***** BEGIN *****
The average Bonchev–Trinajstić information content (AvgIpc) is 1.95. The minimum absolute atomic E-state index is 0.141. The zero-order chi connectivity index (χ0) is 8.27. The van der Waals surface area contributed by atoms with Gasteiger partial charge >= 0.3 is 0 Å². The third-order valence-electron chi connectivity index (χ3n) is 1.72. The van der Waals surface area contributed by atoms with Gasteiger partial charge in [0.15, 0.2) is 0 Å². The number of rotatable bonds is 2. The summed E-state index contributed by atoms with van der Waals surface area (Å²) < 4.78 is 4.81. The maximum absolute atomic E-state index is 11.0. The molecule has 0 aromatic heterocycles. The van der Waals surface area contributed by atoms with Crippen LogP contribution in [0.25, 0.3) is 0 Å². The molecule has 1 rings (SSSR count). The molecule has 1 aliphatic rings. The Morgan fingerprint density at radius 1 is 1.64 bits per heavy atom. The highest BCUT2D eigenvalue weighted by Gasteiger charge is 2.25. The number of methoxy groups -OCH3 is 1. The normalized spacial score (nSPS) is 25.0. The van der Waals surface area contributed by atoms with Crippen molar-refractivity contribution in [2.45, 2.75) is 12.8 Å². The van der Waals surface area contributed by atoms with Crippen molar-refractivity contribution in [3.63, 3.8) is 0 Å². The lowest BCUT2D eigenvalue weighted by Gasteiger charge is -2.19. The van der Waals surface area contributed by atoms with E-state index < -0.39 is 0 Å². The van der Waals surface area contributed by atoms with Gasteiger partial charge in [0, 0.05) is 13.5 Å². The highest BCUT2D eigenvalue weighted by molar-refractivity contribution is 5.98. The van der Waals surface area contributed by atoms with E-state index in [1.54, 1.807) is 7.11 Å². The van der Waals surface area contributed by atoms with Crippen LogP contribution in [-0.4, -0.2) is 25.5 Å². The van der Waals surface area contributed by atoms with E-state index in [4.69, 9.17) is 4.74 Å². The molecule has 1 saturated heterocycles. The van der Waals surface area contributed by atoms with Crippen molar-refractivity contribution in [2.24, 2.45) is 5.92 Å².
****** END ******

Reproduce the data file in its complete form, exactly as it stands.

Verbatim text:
The average Bonchev–Trinajstić information content (AvgIpc) is 1.95. The minimum absolute atomic E-state index is 0.141. The zero-order chi connectivity index (χ0) is 8.27. The van der Waals surface area contributed by atoms with Gasteiger partial charge >= 0.3 is 0 Å². The third-order valence-electron chi connectivity index (χ3n) is 1.72. The van der Waals surface area contributed by atoms with Gasteiger partial charge in [0.15, 0.2) is 0 Å². The number of rotatable bonds is 2. The summed E-state index contributed by atoms with van der Waals surface area (Å²) < 4.78 is 4.81. The maximum absolute atomic E-state index is 11.0. The molecule has 0 aromatic heterocycles. The van der Waals surface area contributed by atoms with Crippen LogP contribution in [0.25, 0.3) is 0 Å². The molecule has 1 rings (SSSR count). The molecule has 1 aliphatic rings. The Morgan fingerprint density at radius 1 is 1.64 bits per heavy atom. The highest BCUT2D eigenvalue weighted by Gasteiger charge is 2.25. The number of methoxy groups -OCH3 is 1. The normalized spacial score (nSPS) is 25.0. The van der Waals surface area contributed by atoms with Crippen molar-refractivity contribution in [2.45, 2.75) is 12.8 Å². The van der Waals surface area contributed by atoms with Crippen molar-refractivity contribution in [3.63, 3.8) is 0 Å². The lowest BCUT2D eigenvalue weighted by Gasteiger charge is -2.19. The van der Waals surface area contributed by atoms with E-state index < -0.39 is 0 Å². The van der Waals surface area contributed by atoms with Gasteiger partial charge in [0, 0.05) is 13.5 Å². The highest BCUT2D eigenvalue weighted by molar-refractivity contribution is 5.98. The van der Waals surface area contributed by atoms with E-state index in [1.54, 1.807) is 7.11 Å². The van der Waals surface area contributed by atoms with Crippen LogP contribution in [-0.4, -0.2) is 25.5 Å². The van der Waals surface area contributed by atoms with E-state index in [4.69, 9.17) is 4.74 Å². The molecule has 1 saturated heterocycles. The van der Waals surface area contributed by atoms with Crippen molar-refractivity contribution in [2.24, 2.45) is 5.92 Å².